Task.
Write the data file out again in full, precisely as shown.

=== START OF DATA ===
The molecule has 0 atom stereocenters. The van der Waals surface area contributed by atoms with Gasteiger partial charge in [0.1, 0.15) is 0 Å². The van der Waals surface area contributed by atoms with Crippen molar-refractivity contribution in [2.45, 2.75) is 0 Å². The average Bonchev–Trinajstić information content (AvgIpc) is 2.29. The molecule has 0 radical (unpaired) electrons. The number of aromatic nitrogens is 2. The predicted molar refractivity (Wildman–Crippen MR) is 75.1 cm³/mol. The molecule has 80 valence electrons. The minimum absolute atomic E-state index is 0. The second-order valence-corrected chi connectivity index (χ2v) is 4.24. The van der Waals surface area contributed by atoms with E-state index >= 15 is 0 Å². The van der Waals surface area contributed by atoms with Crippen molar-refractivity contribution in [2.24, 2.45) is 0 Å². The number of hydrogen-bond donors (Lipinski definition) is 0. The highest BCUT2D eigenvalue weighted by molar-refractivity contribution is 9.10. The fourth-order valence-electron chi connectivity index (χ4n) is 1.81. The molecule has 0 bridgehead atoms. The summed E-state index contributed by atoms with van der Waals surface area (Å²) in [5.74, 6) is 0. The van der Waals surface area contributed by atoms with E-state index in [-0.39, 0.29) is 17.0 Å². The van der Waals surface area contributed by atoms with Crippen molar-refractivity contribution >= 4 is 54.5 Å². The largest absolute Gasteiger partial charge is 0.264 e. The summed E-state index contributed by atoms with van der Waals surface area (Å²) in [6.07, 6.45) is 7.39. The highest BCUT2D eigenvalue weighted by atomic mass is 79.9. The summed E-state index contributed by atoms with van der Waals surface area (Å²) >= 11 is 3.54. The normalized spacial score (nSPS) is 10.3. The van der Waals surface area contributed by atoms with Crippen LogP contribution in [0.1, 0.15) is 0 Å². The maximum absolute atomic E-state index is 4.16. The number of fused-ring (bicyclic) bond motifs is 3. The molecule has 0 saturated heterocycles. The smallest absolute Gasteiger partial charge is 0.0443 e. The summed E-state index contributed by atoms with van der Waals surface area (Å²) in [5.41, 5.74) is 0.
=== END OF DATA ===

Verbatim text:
The molecule has 0 atom stereocenters. The van der Waals surface area contributed by atoms with Gasteiger partial charge in [0.1, 0.15) is 0 Å². The van der Waals surface area contributed by atoms with Crippen molar-refractivity contribution in [2.45, 2.75) is 0 Å². The average Bonchev–Trinajstić information content (AvgIpc) is 2.29. The molecule has 0 radical (unpaired) electrons. The number of aromatic nitrogens is 2. The predicted molar refractivity (Wildman–Crippen MR) is 75.1 cm³/mol. The molecule has 80 valence electrons. The minimum absolute atomic E-state index is 0. The second-order valence-corrected chi connectivity index (χ2v) is 4.24. The van der Waals surface area contributed by atoms with E-state index >= 15 is 0 Å². The van der Waals surface area contributed by atoms with Crippen molar-refractivity contribution in [2.24, 2.45) is 0 Å². The number of hydrogen-bond donors (Lipinski definition) is 0. The highest BCUT2D eigenvalue weighted by molar-refractivity contribution is 9.10. The fourth-order valence-electron chi connectivity index (χ4n) is 1.81. The molecule has 0 bridgehead atoms. The summed E-state index contributed by atoms with van der Waals surface area (Å²) in [5.74, 6) is 0. The van der Waals surface area contributed by atoms with E-state index in [-0.39, 0.29) is 17.0 Å². The van der Waals surface area contributed by atoms with Crippen molar-refractivity contribution >= 4 is 54.5 Å². The largest absolute Gasteiger partial charge is 0.264 e. The summed E-state index contributed by atoms with van der Waals surface area (Å²) in [6.07, 6.45) is 7.39. The highest BCUT2D eigenvalue weighted by atomic mass is 79.9. The summed E-state index contributed by atoms with van der Waals surface area (Å²) >= 11 is 3.54. The normalized spacial score (nSPS) is 10.3. The van der Waals surface area contributed by atoms with Crippen LogP contribution in [0.1, 0.15) is 0 Å². The maximum absolute atomic E-state index is 4.16. The number of fused-ring (bicyclic) bond motifs is 3. The molecule has 0 saturated heterocycles. The smallest absolute Gasteiger partial charge is 0.0443 e. The summed E-state index contributed by atoms with van der Waals surface area (Å²) in [5.41, 5.74) is 0.